Bangladesh Table of Contents
Bangladesh's primary concerns since its establishment have been internal security and economic survival. In mid-1988 no Bangladeshi military personnel were operationally deployed abroad. During the 1950s and 1960s, when united Pakistan was formally aligned with the United States, a number of Bengali officers in the Pakistan military received advanced training in the United States (see The Superpowers , ch. 4). By 1988 those officers who had started their careers during the heyday of United States-sponsored security pacts occupied the most senior positions in the Bangladeshi military.
Since 1975 Bangladesh has cultivated close relations with China. Although Sino-Bangladeshi security relations have remained informal, the two sides have regularly exchanged high-level military delegations to review relations, negotiate weapons transfers, inspect military facilities, and cement personal contacts. For instance, Chinese advisers and technicians have periodically served in Chittagong and Dhaka to assist with making Chinese equipment operational in the Bangladeshi armed forces. In January 1987, Yang Dezhi, chief of the general staff of China's People's Liberation Army, conducted a five-day goodwill visit to Bangladesh. While in Dhaka, the Chinese delegation met with Ershad and the three service chiefs. Three months later, the Bangladesh Navy chief of staff, Rear Admiral Sultan Ahmad, conducted a six-day visit to China. Press reports noted the two sides shared "similar views on all important matters." Most of Bangladesh's inventory of fighter aircraft, coastal patrol boats, and tanks were supplied by China.
Bangladesh has had to court a variety of states for weapons and training support. The country's only defense production facility was a munitions factory built during the Pakistan era with Chinese assistance. Because it depended on foreign sources for most of its military equipment, Bangladesh had a diverse weapons inventory. However, most of the inventory was obsolete, even by Third World standards. The diversity of equipment imposed severe maintenance problems for a military that lacked technical sophistication. Most overhauls of major equipment items had to be performed by foreign technicians or in the country of origin. Whenever these services have not been available--for instance when Soviet military assistance ended after the 1975 coup--foreign-supplied weapon systems have become inoperable. In extreme cases Bangladesh has had to cannibalize weapon systems, such as older MiG-21 aircraft, to keep some of the inventory in operation.
The Bangladeshi military began its development with weapons surrendered by Pakistani forces and small arms supplied by India to the Mukti Bahini. After Indian forces left the country in October 1972, Mujib turned to India and its primary supplier, the Soviet Union, for military equipment and training. The Soviets supplied MiG-21 aircraft, An-26 transports, and some miscellaneous equipment items. In addition, Egypt transferred thirty Soviet-built (Type 54/55) tanks, and Yugoslavia donated a small naval patrol craft. Following Mujib's assassination, the military looked elsewhere for basic equipment items. Britain sold three aging frigates to Bangladesh, and the United States transferred limited quantities of small arms, mostly for police and paramilitary use. A major breakthrough occurred in 1975, when China extended diplomatic recognition to Bangladesh following the normalization of relations between Dhaka and China's longtime ally, Pakistan. By the early 1980s, China had become Bangladesh's primary supplier of military equipment.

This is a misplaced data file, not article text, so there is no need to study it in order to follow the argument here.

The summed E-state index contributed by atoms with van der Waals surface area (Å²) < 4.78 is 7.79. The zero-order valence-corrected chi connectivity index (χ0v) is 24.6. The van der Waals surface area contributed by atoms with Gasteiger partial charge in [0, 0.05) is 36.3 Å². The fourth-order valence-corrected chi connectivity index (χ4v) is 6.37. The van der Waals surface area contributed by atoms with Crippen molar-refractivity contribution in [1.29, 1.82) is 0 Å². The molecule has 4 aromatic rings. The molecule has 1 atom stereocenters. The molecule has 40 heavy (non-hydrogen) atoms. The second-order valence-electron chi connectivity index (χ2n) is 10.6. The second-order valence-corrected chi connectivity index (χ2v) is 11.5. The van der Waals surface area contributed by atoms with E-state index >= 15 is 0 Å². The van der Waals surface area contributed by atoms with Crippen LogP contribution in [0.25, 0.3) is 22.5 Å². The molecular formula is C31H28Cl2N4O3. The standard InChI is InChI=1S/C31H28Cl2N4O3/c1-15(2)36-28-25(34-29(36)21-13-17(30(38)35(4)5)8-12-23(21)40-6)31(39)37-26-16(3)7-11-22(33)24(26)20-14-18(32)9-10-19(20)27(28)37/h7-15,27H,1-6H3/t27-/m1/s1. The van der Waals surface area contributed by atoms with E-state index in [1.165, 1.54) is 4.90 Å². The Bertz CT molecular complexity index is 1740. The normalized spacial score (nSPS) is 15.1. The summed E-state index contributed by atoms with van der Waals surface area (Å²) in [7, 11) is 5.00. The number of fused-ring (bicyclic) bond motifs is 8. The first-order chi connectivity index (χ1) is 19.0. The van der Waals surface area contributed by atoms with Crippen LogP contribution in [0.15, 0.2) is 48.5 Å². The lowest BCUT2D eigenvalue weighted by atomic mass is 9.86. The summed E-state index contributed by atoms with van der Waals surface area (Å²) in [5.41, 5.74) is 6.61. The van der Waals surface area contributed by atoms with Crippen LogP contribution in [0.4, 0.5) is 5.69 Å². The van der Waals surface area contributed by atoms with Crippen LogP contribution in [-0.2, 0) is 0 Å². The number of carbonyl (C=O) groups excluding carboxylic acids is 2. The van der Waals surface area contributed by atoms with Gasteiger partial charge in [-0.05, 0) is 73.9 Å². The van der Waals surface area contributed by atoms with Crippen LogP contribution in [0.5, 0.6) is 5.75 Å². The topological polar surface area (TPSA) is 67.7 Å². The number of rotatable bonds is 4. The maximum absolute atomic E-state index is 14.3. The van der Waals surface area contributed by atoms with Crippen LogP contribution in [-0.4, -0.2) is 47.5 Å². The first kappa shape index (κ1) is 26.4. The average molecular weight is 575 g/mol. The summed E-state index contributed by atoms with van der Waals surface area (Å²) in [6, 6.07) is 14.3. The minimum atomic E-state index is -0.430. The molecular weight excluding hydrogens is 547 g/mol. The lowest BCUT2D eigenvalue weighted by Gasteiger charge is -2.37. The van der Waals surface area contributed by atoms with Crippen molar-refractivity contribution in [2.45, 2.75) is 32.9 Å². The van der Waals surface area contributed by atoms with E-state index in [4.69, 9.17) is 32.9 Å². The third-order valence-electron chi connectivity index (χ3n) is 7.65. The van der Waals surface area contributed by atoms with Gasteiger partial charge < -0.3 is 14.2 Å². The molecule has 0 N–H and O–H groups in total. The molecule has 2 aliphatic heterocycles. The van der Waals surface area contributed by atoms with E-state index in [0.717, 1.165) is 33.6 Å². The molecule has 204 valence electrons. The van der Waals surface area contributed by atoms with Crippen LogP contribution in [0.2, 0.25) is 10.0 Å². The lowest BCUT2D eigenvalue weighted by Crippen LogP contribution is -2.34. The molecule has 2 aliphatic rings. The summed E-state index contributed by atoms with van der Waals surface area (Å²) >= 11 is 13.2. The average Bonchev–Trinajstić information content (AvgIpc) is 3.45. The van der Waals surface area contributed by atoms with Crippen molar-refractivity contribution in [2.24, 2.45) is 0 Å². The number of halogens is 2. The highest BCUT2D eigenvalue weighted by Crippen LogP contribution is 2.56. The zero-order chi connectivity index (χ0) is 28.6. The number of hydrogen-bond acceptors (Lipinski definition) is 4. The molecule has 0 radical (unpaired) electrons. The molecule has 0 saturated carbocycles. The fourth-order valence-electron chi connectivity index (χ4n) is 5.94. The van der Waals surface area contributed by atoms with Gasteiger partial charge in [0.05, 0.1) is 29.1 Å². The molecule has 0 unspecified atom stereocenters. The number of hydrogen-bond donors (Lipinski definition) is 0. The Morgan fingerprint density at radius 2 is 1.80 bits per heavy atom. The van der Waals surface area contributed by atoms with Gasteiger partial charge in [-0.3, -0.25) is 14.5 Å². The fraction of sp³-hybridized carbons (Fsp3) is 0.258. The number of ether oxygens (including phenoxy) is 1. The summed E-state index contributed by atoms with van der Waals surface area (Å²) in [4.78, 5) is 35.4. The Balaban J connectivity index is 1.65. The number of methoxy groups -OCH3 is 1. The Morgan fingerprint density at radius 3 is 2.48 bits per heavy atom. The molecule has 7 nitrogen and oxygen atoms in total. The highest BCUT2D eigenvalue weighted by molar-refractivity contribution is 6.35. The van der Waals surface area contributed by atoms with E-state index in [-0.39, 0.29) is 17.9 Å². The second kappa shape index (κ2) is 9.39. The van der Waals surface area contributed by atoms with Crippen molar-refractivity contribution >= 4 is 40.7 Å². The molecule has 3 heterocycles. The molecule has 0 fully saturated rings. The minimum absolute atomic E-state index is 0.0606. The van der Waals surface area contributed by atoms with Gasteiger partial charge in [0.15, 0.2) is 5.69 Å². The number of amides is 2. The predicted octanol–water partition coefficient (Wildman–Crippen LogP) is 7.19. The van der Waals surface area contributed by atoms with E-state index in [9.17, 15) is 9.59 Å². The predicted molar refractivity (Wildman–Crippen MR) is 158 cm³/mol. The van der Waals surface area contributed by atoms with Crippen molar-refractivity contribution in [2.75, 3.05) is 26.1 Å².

Since the mid-1970s, Bangladesh has sought close relations with oil-rich Arab states, most notably with Saudi Arabia. Shortly after staging the 1982 coup, Ershad traveled to Riyadh to meet with the Saudi leadership. Nine months later, a ten-member Saudi military delegation arrived in Dhaka for talks with their Bangladeshi counterparts and for an inspection tour of military facilities. Press accounts reported that the Saudis were considering a plan to station a Bangladesh Army division (some 15,000 personnel) in the kingdom. The proposal was originally suggested by Zia, according to these reports. Although both governments have consistently denied reports of an impending Bangladeshi troop presence in Saudi Arabia, rumors to this effect persisted in 1988.
In addition to relying on foreign weapons supplies, Bangladesh has looked to other countries for advanced officer training and for education in specialized military skills, such as repairing aircraft engines. Under Mujib, many Bangladeshi officers, including then-Brigadier Ershad, attended Indian military schools and academies. India was largely responsible for training and organizing the Jatiyo Rakkhi Bahini, an elite parallel army raised by Mujib in an effort to insulate his regime from coups (see Postindependence Period , this ch.). After Mujib's death and the absorption of the Jatiyo Rakkhi Bahini into the regular army, training in India ended, and Indian military advisers were sent home. Bangladeshi military personnel started attending courses in China on a regular basis in the late 1980s. Starting in the late 1970s, the United States annually appropriated International Military Education and Training (IMET) funds to train limited numbers of Bangladeshi officers in the United States. In FY 1988, these IMET funds totaled US$300,000. In return, foreign officers regularly attend one-year courses offered at the Bangladesh Military Academy near Chittagong. The United States, Britain, Indonesia, Jordan, Saudi Arabia, the Palestine Liberation Organization, and several small Asian and African states have sent military personnel to Bangladesh for staff courses.
Data as of September 1988
Bangladesh Table of Contents